Sadness and fear collided inside me when I saw the first flicker of white light from no more than 20 or 30 feet away. I wanted so desperately to move towards it; as if a marionette, all the cells in my body felt as if they had stood up in unison, my balance wanting to shift without consent. To the outside world I remained motionless, conquered by the intertwining of desire, fear, and heartache radiating from the white light that pulled me close and pushed me away with equal force.
The rectangle of light filled the darkness marginally at first, brightened and blackened by the single digit that passed over it. The finger hustled the light in all cardinal directions, unable to decide where, when, or even if the light should truly exist.
And I wanted it.
I longed to run right up to the light, to the trigger finger that controlled it, to the man who controlled the trigger finger . . . but I lingered in the safety of my darkness. Had I more courage, less heart, or a brain unplagued by paranoia, I would have snatched the phone right out of the man’s hand and thrown it out into the lobby of the movie theatre where it should have been in the first place.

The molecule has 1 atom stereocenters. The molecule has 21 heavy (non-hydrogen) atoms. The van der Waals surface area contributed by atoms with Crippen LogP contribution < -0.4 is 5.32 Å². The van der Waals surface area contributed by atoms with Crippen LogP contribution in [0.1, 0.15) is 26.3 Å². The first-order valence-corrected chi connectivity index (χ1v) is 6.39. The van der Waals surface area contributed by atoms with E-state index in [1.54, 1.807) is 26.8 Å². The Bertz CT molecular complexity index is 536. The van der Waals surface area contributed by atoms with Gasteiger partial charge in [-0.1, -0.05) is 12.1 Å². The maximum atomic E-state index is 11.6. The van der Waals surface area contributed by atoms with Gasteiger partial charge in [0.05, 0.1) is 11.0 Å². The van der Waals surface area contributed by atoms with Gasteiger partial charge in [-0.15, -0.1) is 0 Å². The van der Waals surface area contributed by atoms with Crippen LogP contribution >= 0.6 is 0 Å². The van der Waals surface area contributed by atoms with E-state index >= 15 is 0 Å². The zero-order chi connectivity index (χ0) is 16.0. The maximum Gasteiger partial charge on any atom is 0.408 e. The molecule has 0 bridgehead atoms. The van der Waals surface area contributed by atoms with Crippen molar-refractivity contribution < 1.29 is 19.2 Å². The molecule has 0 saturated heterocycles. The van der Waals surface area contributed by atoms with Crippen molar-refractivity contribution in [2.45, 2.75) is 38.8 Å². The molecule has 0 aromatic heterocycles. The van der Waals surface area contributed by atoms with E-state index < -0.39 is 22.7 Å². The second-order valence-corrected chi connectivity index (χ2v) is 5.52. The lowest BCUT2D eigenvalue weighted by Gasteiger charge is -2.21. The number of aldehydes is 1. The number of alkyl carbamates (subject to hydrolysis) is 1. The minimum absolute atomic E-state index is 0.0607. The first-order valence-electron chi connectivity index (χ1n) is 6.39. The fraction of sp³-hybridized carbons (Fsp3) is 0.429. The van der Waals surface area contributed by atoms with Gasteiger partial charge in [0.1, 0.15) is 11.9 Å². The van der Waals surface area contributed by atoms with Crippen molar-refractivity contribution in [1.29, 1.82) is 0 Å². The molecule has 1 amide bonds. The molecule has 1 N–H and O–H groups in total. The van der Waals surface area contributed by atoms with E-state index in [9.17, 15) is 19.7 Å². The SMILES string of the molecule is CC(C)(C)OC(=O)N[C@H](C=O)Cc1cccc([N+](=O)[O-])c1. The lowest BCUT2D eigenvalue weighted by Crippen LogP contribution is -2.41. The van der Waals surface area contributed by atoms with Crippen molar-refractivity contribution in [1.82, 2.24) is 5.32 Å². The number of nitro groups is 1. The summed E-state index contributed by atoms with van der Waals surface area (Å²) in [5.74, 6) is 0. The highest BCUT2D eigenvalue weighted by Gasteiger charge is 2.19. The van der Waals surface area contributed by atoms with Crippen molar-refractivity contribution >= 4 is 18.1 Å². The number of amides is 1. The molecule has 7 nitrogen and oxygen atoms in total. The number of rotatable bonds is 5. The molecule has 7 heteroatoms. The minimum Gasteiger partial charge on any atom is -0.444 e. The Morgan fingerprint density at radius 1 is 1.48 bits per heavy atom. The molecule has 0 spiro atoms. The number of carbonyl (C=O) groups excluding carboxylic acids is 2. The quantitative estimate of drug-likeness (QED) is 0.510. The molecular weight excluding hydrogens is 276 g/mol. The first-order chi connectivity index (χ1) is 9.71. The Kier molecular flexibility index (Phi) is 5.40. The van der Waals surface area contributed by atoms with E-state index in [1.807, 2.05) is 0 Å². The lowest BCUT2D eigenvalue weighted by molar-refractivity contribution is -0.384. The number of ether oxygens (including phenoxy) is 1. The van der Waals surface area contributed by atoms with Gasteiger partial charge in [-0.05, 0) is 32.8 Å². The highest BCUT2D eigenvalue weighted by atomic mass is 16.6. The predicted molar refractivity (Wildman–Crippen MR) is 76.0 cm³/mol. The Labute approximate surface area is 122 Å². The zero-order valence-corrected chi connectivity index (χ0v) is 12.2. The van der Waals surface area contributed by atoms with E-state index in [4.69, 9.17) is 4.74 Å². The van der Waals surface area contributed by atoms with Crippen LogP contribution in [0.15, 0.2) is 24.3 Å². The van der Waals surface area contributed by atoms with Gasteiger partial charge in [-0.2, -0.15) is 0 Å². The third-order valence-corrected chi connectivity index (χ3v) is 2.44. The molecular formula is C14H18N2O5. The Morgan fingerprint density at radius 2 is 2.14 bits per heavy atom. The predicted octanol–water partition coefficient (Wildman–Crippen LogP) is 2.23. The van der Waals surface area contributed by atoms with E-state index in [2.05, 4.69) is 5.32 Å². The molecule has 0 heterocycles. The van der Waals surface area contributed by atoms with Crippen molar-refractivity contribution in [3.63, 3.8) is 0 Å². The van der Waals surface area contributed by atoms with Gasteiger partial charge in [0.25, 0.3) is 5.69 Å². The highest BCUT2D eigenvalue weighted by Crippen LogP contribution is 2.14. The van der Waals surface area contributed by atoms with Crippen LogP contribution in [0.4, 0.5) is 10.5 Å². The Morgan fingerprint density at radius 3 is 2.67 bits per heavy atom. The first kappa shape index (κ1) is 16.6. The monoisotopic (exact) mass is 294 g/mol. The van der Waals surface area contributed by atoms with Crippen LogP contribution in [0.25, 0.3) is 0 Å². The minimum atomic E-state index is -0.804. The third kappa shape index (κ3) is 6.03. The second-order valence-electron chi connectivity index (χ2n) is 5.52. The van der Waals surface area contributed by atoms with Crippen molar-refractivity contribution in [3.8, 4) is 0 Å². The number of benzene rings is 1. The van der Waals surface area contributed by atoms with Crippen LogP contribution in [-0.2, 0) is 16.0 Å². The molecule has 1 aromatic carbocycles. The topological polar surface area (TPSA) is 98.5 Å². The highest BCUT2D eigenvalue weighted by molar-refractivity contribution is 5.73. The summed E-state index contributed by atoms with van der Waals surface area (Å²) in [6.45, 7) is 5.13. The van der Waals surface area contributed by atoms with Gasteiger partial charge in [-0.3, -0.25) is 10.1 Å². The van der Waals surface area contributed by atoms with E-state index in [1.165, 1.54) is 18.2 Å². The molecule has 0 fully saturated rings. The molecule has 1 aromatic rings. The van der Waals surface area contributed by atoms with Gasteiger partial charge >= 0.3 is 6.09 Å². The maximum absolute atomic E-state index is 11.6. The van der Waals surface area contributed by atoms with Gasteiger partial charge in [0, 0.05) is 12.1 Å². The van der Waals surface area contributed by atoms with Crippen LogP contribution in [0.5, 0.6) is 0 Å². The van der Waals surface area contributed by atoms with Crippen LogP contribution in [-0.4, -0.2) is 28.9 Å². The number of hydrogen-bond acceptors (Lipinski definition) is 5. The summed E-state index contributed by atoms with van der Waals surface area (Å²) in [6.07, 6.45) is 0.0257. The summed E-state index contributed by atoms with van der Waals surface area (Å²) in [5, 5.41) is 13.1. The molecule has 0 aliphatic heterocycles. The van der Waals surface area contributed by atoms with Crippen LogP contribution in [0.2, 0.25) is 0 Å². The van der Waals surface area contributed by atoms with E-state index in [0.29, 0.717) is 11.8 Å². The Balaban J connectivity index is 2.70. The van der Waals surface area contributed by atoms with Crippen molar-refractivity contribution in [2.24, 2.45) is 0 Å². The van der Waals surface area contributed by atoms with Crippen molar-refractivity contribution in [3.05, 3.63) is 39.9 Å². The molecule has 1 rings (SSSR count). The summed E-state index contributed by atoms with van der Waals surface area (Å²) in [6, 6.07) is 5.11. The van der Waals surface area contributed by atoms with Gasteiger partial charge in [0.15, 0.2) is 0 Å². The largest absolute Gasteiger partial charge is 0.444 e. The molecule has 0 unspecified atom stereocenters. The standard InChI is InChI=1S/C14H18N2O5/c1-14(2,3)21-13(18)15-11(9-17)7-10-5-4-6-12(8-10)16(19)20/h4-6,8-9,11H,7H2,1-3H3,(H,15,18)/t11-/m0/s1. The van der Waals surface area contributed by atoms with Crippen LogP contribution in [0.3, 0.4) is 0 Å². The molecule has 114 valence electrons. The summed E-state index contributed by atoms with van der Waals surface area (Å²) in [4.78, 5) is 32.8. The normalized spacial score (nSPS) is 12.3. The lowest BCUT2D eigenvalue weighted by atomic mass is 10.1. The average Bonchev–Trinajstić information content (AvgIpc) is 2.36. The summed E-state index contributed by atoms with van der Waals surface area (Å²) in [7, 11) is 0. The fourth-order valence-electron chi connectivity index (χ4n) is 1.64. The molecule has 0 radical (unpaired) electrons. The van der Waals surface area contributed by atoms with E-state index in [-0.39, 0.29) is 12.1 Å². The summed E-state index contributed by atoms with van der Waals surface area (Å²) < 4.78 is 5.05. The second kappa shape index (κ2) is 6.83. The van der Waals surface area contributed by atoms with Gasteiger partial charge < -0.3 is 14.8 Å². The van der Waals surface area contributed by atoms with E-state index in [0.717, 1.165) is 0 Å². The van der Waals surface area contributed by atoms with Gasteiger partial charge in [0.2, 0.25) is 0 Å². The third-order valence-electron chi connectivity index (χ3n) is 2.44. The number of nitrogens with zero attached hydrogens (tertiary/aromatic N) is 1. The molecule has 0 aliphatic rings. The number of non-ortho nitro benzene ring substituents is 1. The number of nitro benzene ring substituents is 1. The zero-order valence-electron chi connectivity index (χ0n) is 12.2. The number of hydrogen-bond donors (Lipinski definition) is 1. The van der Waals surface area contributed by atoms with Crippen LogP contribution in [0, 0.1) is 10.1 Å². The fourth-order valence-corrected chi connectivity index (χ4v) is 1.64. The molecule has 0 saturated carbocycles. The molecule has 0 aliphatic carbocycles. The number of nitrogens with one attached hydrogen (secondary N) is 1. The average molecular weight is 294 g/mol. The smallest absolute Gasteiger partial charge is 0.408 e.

Instead I sat there, imagining excessively and taking no action. I thought about lunatics. I thought about thought. I thought about reaction. I thought about the historical character I was watching on the screen, a man who had been assassinated almost 150 years ago. I thought about movie theatres. I thought about Colorado. I thought about guns. I thought about a gun pointing at me in a movie theatre for no good reason.
Moving towards the white light promptly evolved into being a horrendously bad idea, despite the clear path set up by my aisle seat. An irrational fear paralyzed me in a theatre where I had always been determined to enjoy myself. I realize how “What if” may get us into trouble . . . either we think too much or not enough, but refusing to act or politely ask “Excuse me, would you mind turning off your phone inside the theatre” should no longer fill us with fear.
I have conquered the darkness; now I must choose not to fear the light.